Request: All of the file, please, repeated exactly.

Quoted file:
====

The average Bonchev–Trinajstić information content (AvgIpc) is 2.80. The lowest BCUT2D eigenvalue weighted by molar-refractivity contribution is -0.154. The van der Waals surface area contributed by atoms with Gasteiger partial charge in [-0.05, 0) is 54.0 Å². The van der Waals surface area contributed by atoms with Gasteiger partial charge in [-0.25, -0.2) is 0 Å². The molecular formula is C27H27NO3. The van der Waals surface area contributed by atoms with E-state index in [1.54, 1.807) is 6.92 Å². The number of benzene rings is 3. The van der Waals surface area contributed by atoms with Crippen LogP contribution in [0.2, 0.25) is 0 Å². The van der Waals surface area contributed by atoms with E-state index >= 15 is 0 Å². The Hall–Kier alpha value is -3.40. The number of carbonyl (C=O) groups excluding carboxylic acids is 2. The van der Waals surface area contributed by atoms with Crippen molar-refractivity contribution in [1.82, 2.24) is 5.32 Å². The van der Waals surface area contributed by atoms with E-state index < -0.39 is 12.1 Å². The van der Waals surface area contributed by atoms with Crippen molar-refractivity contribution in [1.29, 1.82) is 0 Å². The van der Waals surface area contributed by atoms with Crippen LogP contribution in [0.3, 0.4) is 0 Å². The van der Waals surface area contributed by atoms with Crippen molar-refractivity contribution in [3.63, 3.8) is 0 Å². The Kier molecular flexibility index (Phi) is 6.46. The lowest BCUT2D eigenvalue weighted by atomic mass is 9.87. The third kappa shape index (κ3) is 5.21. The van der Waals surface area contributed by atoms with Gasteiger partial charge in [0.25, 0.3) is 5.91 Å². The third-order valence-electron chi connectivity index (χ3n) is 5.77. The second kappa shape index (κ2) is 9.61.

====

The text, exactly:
The average Bonchev–Trinajstić information content (AvgIpc) is 2.80. The lowest BCUT2D eigenvalue weighted by molar-refractivity contribution is -0.154. The van der Waals surface area contributed by atoms with Gasteiger partial charge in [-0.05, 0) is 54.0 Å². The van der Waals surface area contributed by atoms with Gasteiger partial charge in [-0.25, -0.2) is 0 Å². The molecular formula is C27H27NO3. The van der Waals surface area contributed by atoms with E-state index in [1.54, 1.807) is 6.92 Å². The number of benzene rings is 3. The van der Waals surface area contributed by atoms with Crippen LogP contribution in [0.2, 0.25) is 0 Å². The van der Waals surface area contributed by atoms with E-state index >= 15 is 0 Å². The Hall–Kier alpha value is -3.40. The number of carbonyl (C=O) groups excluding carboxylic acids is 2. The van der Waals surface area contributed by atoms with Crippen molar-refractivity contribution in [1.82, 2.24) is 5.32 Å². The van der Waals surface area contributed by atoms with E-state index < -0.39 is 12.1 Å². The van der Waals surface area contributed by atoms with Crippen molar-refractivity contribution in [1.29, 1.82) is 0 Å². The van der Waals surface area contributed by atoms with Crippen LogP contribution in [0.3, 0.4) is 0 Å². The van der Waals surface area contributed by atoms with Crippen molar-refractivity contribution in [3.63, 3.8) is 0 Å². The Kier molecular flexibility index (Phi) is 6.46. The lowest BCUT2D eigenvalue weighted by atomic mass is 9.87. The third kappa shape index (κ3) is 5.21. The van der Waals surface area contributed by atoms with Gasteiger partial charge in [0.25, 0.3) is 5.91 Å². The third-order valence-electron chi connectivity index (χ3n) is 5.77. The second kappa shape index (κ2) is 9.61.